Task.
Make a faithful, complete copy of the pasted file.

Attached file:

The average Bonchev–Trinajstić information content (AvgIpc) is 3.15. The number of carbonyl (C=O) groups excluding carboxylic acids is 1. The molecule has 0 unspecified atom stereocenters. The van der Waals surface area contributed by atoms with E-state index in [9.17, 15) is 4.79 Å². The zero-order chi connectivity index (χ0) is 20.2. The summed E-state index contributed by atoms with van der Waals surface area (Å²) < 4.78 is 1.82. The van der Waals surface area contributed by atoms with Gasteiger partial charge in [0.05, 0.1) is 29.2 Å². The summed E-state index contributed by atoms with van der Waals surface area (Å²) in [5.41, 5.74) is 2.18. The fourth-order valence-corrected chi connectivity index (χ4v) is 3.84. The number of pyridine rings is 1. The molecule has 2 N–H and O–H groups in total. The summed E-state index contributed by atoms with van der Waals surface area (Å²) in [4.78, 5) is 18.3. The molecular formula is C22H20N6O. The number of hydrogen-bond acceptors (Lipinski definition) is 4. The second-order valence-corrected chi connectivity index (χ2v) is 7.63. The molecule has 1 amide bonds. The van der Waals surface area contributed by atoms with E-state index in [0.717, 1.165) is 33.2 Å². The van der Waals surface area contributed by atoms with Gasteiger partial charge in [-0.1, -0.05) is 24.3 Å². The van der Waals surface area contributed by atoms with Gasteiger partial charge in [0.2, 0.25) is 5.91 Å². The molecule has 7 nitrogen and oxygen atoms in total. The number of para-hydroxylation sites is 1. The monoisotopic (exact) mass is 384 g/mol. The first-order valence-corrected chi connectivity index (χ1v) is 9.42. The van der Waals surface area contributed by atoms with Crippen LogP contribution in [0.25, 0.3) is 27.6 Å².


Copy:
The average Bonchev–Trinajstić information content (AvgIpc) is 3.15. The number of carbonyl (C=O) groups excluding carboxylic acids is 1. The molecule has 0 unspecified atom stereocenters. The van der Waals surface area contributed by atoms with E-state index in [9.17, 15) is 4.79 Å². The zero-order chi connectivity index (χ0) is 20.2. The summed E-state index contributed by atoms with van der Waals surface area (Å²) < 4.78 is 1.82. The van der Waals surface area contributed by atoms with Gasteiger partial charge in [0.05, 0.1) is 29.2 Å². The summed E-state index contributed by atoms with van der Waals surface area (Å²) in [5.41, 5.74) is 2.18. The fourth-order valence-corrected chi connectivity index (χ4v) is 3.84. The number of pyridine rings is 1. The molecule has 2 N–H and O–H groups in total. The summed E-state index contributed by atoms with van der Waals surface area (Å²) in [4.78, 5) is 18.3. The molecular formula is C22H20N6O. The number of hydrogen-bond acceptors (Lipinski definition) is 4. The second-order valence-corrected chi connectivity index (χ2v) is 7.63. The molecule has 1 amide bonds. The van der Waals surface area contributed by atoms with E-state index in [0.717, 1.165) is 33.2 Å². The van der Waals surface area contributed by atoms with Gasteiger partial charge in [-0.1, -0.05) is 24.3 Å². The van der Waals surface area contributed by atoms with Gasteiger partial charge in [0.2, 0.25) is 5.91 Å². The molecule has 7 nitrogen and oxygen atoms in total. The number of para-hydroxylation sites is 1. The monoisotopic (exact) mass is 384 g/mol. The first-order valence-corrected chi connectivity index (χ1v) is 9.42. The van der Waals surface area contributed by atoms with Crippen LogP contribution in [0.25, 0.3) is 27.6 Å².